Satish Deshpande  

On the plenary session of the second day Bishnu N. Mohapatra, Visiting Senior Fellow at the South Asian Studies Programme, National University of Singapore, Jyotirmaya Tripathy, Associate Professor, Department of Humanities and Social Sciences, Indian Institute of Technology Madras and Guru Charan Behera, Professor of English, Banaras Hindu University , Varanasi spoke on Fakir Mohan Senapati’s Chha Mana Atha Guntha. On similar trend, another plenary had a thorough discussion on Flesh and Fish Blood between the author of the book, S. Shankar, Professor of English, University of Hawaii at Manoa and Gaurav Desai, Associate Professor of English, Tulane University , New Orleans , USA , the critic. The plenary speakers on final day were On Barak, Senior Lecturer at the Department of Middle Eastern & African History at Tel Aviv University and Rey Chow, The Anne Firor Scott Professor of Literature in Trinity College of Arts and Sciences, Duke University , USA . On Barak in his paper “On Innocence and the Uneven Mediation of Utopia” captured the turbulent anti US protests in the Arab world and tried to see beneath it the levels of tolerance, violence, freedom, speech, humour and censorship. In his view the film The Innocence of the Muslims presents the contestations of the shared future of Muslim militants, Western liberals, non- violent protesters and American diplomats. It was an exploration of certain kind of futures in the given political present. Rey Chow’s presentation brought out the contemporary Chinese women into the world of cinema, advertisement and other visibilities that seek to question the fetishized femininity. Rey Chow’s paper was presented in absentia by Professor Arvind Rajagopal.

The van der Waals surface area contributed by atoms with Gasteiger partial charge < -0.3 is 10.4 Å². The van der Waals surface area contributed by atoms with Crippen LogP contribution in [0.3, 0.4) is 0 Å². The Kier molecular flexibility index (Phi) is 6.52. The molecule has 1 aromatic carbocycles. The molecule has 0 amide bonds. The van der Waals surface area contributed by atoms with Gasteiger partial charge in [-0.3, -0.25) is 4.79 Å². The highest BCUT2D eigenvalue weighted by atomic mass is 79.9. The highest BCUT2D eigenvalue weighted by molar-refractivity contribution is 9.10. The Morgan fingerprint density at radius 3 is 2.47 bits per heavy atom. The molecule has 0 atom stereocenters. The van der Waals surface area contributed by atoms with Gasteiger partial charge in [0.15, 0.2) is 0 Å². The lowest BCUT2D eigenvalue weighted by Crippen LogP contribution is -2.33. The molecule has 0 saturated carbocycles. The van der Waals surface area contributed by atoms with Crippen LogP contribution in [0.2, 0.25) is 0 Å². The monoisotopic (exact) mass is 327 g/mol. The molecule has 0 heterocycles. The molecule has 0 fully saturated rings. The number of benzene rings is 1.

Plenary Session on Fakir Mohan Senapati's Chha Mana Atha Guntha  

On Barak

Besides the keynote addresses and plenary speakers, the conference hosted a diverse range of paper presenters. The conference received a good number of papers that were arranged under five panels of New Media, Ideology, Film, Literary Texts and the Future of Utopias. Keeping to the main ideas of the conference the papers reflected on various disciplines and notions that lend a wide approach and space for new insights. Regarding New Media, presenters addressed subjects like the politics of representation of the female body in Cyber Pop culture, simulation social games which usher the players into heterotopic, hyperreal space, and contexts and also how new media shelters the queer community in Bangladesh .  

Parallel Session

Under the sub-theme of Ideology, participants covered topics ranging from the role of textile trade before 1800 AD and how the Indian weavers shaped the course of world history. The question whether nationalism has unfolded as a Utopian idea today in the changed circumstances of sub-nationalism, particularly in a multi-lingual and multi-ethnic society like Assam have also been highlighted in one of the papers. Cinema and history also featured as a thought provoking issue. Several literary texts received focus, and to mention a few were the Ramayana and its prospects of retelling and ideological mediations, Ngugi wa Thiong’o’s Matigari as a study of the role of media and Conan Doyle’s Sherlock Holmes adventures studied as an apparatus of negotiating hegemonic power for establishing a utopian social structure.

A Section of Audience

The evenings were scheduled for spectacular cultural programs. Ghazals of Firaq Gorakhpuri and Poems of Nirala were sung by O. P. Malviya, retired Professor of English, University of Allahabad on the first day. The film “The Undying Flame: A Documentary on Mahima Samaj” directed by Manoranjan Dash was screened on the following evening. The film deals with the Mahima Dharma, a living religion of Odisha that connects people through faith in equality and justice. The 3-day long conference came to its end on 19th December 2012 with the valedictory session addressed by Professor Prafulla Kar, M.P Dubey, Dean, Faculty of Arts, University of Allahabad , and Professor Susheel K. Sharma of the department of English and Modern European Languages, University of Allahabad .